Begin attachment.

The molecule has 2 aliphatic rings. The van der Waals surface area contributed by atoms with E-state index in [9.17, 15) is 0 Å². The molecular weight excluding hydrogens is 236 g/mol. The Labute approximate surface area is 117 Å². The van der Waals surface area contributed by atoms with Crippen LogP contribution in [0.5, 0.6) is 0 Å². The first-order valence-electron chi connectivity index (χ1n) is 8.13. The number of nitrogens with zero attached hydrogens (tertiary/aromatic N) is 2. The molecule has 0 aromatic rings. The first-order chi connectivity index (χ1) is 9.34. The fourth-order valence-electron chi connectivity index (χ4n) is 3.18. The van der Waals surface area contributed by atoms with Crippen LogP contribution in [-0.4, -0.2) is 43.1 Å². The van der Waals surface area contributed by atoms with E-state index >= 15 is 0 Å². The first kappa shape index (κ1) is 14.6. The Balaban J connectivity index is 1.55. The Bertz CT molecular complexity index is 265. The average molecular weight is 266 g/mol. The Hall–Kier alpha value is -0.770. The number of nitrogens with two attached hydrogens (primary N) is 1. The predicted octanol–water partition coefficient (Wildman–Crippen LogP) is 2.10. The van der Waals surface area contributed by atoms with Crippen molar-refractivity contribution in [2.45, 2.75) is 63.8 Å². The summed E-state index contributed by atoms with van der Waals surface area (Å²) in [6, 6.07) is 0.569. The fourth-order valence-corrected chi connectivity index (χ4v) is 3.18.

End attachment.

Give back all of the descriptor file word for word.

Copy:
The molecule has 2 aliphatic rings. The van der Waals surface area contributed by atoms with E-state index in [9.17, 15) is 0 Å². The molecular weight excluding hydrogens is 236 g/mol. The Labute approximate surface area is 117 Å². The van der Waals surface area contributed by atoms with Crippen LogP contribution in [0.5, 0.6) is 0 Å². The first-order valence-electron chi connectivity index (χ1n) is 8.13. The number of nitrogens with zero attached hydrogens (tertiary/aromatic N) is 2. The molecule has 0 aromatic rings. The first-order chi connectivity index (χ1) is 9.34. The fourth-order valence-electron chi connectivity index (χ4n) is 3.18. The van der Waals surface area contributed by atoms with Crippen LogP contribution in [-0.4, -0.2) is 43.1 Å². The van der Waals surface area contributed by atoms with E-state index >= 15 is 0 Å². The first kappa shape index (κ1) is 14.6. The Balaban J connectivity index is 1.55. The Bertz CT molecular complexity index is 265. The average molecular weight is 266 g/mol. The Hall–Kier alpha value is -0.770. The number of nitrogens with two attached hydrogens (primary N) is 1. The predicted octanol–water partition coefficient (Wildman–Crippen LogP) is 2.10. The van der Waals surface area contributed by atoms with Crippen molar-refractivity contribution in [2.45, 2.75) is 63.8 Å². The summed E-state index contributed by atoms with van der Waals surface area (Å²) in [6, 6.07) is 0.569. The fourth-order valence-corrected chi connectivity index (χ4v) is 3.18.